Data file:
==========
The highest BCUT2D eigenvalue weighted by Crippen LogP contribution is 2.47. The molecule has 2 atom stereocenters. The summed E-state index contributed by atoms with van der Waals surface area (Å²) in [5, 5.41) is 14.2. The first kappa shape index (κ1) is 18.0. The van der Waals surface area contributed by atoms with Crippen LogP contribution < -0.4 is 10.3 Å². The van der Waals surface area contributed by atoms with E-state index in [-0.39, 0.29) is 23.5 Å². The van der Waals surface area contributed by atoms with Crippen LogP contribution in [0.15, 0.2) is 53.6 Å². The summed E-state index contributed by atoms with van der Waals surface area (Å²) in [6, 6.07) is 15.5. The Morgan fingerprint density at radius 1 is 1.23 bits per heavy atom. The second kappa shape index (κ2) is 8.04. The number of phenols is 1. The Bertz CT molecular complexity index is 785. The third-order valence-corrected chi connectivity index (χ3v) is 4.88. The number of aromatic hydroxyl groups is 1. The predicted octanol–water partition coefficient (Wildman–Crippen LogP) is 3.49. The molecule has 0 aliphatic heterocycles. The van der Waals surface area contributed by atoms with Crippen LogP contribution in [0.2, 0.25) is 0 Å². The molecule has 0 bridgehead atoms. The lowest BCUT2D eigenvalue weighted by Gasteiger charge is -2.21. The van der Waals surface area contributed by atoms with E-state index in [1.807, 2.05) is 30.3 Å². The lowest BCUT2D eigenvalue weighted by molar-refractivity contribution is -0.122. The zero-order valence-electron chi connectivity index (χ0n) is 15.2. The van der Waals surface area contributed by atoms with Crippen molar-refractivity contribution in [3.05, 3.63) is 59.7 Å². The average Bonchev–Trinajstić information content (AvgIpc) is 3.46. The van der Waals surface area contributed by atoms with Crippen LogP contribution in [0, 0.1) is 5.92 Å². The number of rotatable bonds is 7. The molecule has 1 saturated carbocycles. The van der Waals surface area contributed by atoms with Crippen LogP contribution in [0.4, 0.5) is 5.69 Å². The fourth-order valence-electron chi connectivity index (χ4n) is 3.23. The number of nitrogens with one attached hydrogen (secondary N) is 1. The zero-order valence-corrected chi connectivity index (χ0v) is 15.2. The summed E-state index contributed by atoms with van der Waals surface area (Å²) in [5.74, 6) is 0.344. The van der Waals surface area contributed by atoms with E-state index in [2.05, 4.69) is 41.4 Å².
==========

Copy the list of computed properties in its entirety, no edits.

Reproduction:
The highest BCUT2D eigenvalue weighted by Crippen LogP contribution is 2.47. The molecule has 2 atom stereocenters. The summed E-state index contributed by atoms with van der Waals surface area (Å²) in [5, 5.41) is 14.2. The first kappa shape index (κ1) is 18.0. The van der Waals surface area contributed by atoms with Crippen LogP contribution < -0.4 is 10.3 Å². The van der Waals surface area contributed by atoms with E-state index in [-0.39, 0.29) is 23.5 Å². The van der Waals surface area contributed by atoms with Crippen LogP contribution in [0.15, 0.2) is 53.6 Å². The summed E-state index contributed by atoms with van der Waals surface area (Å²) in [6, 6.07) is 15.5. The Morgan fingerprint density at radius 1 is 1.23 bits per heavy atom. The second kappa shape index (κ2) is 8.04. The number of phenols is 1. The Bertz CT molecular complexity index is 785. The third-order valence-corrected chi connectivity index (χ3v) is 4.88. The number of aromatic hydroxyl groups is 1. The predicted octanol–water partition coefficient (Wildman–Crippen LogP) is 3.49. The molecule has 0 aliphatic heterocycles. The van der Waals surface area contributed by atoms with Crippen LogP contribution in [0.2, 0.25) is 0 Å². The molecule has 0 bridgehead atoms. The lowest BCUT2D eigenvalue weighted by Gasteiger charge is -2.21. The van der Waals surface area contributed by atoms with E-state index in [1.807, 2.05) is 30.3 Å². The lowest BCUT2D eigenvalue weighted by molar-refractivity contribution is -0.122. The zero-order valence-electron chi connectivity index (χ0n) is 15.2. The van der Waals surface area contributed by atoms with Crippen molar-refractivity contribution in [3.05, 3.63) is 59.7 Å². The average Bonchev–Trinajstić information content (AvgIpc) is 3.46. The van der Waals surface area contributed by atoms with Crippen LogP contribution in [0, 0.1) is 5.92 Å². The number of rotatable bonds is 7. The molecule has 1 saturated carbocycles. The van der Waals surface area contributed by atoms with Crippen LogP contribution in [0.4, 0.5) is 5.69 Å². The fourth-order valence-electron chi connectivity index (χ4n) is 3.23. The number of nitrogens with one attached hydrogen (secondary N) is 1. The zero-order valence-corrected chi connectivity index (χ0v) is 15.2. The summed E-state index contributed by atoms with van der Waals surface area (Å²) in [5.74, 6) is 0.344. The van der Waals surface area contributed by atoms with E-state index in [2.05, 4.69) is 41.4 Å².